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Nature Notes: Glories of Northwest

Fri, 05/31/2019 - 16:16

It is Monday evening. The Memorial Day weekend is over. The weather was grand. At noon traffic was streaming west past my house on Noyac Road at a rate of 961 vehicles per hour, presumably most of them were returning home to spots west of the South Fork. I took a ride around after 4 to parts east, mostly in East Hampton.

The weather was still beautiful and traffic was almost down to a normal flow. On Swamp Road the ugliness of the southern pine borer beetle blight was quite evident. Some of the standing pitch pines didn’t look so good, even though they had green needles. However, the white pines looked to be in their glory. They produce so much sap that they overwhelm the borers before they get started. Drive down Old Northwest Road and you see how the white pines, young and old alike, are thriving.

The farther east into the great Northwest, the fewer the suffering pitch pines. Have the beetles been stopped in their tracks? It remains to be seen. The white oaks and tupelos, the last trees to leaf out, were a pale green. The other oaks, mainly black and scarlet ones, were fully leafed and in their grandeur. I covered the woods between Sag Harbor and Three Mile Harbor and didn’t see a single sign of gypsy moths. Again, we may be spared their ugly slaughter for yet another year.

At Sammy’s Beach, very few beach plum flowers remain after a magnificent early spring bloom. Because there were so many white blossoms covering them in so many spots on the South Fork, I wonder if, come September, the number of berries correlate with the number of blossoms. It’s never easy predicting the comings and the goings of beach plums. Let’s hope for the best.

Sammy’s Beach looked more like a Midwestern prairie in the fall than a duney beachgrass expanse. I begin to realize by now that dredge spoil covering is not conducive to American beachgrass, which prefers shifting white sand. However, the area between the largeish marsh on the south side and the beach is filled with a lot of plants, most of them natives, which should green up by the middle of June.

The number of sapling eastern red cedars is striking. While there were several mature ones in the past, before Three Mile Harbor was dredged in 1999 and the spoils placed on Sammy’s Beach, there now are hundreds, particularly on the east end, so it almost looks like a Christmas tree farm. There are more native cacti than there were prior to that dredging. Let’s hope come June they become covered with gorgeous yellow flowers.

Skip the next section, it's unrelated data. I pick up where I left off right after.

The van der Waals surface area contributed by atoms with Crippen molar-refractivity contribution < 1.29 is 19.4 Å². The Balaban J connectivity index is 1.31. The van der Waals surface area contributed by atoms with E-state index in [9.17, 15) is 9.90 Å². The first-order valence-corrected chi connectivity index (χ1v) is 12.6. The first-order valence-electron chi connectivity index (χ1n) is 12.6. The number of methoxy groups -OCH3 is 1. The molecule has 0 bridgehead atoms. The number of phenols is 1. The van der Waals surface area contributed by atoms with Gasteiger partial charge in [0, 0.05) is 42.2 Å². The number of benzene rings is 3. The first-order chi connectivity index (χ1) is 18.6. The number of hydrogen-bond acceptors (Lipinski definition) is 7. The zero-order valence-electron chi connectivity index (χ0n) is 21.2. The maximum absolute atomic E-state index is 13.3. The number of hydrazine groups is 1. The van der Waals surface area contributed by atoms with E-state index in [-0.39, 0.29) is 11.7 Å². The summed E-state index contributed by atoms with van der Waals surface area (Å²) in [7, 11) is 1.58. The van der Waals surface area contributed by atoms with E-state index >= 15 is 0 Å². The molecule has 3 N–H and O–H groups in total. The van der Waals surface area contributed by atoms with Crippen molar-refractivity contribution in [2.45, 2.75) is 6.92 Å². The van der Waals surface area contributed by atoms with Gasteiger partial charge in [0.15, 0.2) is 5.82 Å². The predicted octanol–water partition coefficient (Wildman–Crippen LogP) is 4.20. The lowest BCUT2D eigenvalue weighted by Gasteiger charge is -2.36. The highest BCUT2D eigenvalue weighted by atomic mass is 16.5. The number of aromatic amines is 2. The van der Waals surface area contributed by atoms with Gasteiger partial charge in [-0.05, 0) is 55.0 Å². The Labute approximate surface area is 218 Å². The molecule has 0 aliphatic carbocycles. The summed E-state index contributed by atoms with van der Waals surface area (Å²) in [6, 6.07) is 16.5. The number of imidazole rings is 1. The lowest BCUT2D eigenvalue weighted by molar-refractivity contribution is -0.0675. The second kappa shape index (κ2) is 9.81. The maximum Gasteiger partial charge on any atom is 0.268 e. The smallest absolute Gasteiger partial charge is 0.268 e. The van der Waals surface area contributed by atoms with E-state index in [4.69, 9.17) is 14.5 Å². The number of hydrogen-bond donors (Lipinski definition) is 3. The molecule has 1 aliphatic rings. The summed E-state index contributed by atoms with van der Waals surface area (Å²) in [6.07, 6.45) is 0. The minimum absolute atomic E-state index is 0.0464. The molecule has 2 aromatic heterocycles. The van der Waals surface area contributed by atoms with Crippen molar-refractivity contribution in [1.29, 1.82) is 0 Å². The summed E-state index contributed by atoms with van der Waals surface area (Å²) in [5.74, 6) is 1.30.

At the end of Northwest Landing, I heard and then saw a helicopter going north over Barcelona. It couldn’t have been more than 150 feet high. A few gulls lazily flew overhead and four mourning doves were enjoying a puddle in the middle of the parking lot, which seemingly lasts forever. The rutty unpaved land behind the bulkhead belongs to the Suffolk County Parks system and is obviously not a high priority where upkeep is concerned.

A few dogwoods along Old Northwest Road’s west side were still in bloom, protected from too much sun by the tall white pines that thrive behind the west shoulder. The scarlet and black oaks were all leafed out and in their glory along Swamp Road, Northwest Road, and Alewife Brook Road. Come to Hand’s Creek Road, however, and the trees are mostly of the white oak species. At Stephen Hand’s Path, which runs off to the right, you’re back into the scarlet and black oaks.

Despite all of this business about the deer eating the understory, it was hard to find a piece of preserved town or county forestland that wasn’t covered with a rich growth of huckleberry and lowbush blueberry. Keep in mind, folks, it wasn’t the deer that ate the bird’s-foot violets and bluebonnet lupines that once grew profusely on the back road shoulders in Northwest, it was poor maintenance practices on the part of the town.

What impressed me the most about my trip around Northwest was seeing so much land covered with native vegetation, still undeveloped, and not so different in aspect as when I worked for East Hampton Town and would be out and about among those same trees, bushes, and groundcovers. If it weren’t for good government and the citizens who worked so hard to keep Northwest rural in the 1980s and 1990s it would have become just another New York City bedroom community. The legislation that was passed by the New York State Legislature and signed into law by the governor to use 2 percent of the real estate sales money to buy and put East Hampton’s choice undeveloped parcels into permanent open space was the icing on the cake.

Larry Penny can be reached via email at [email protected].

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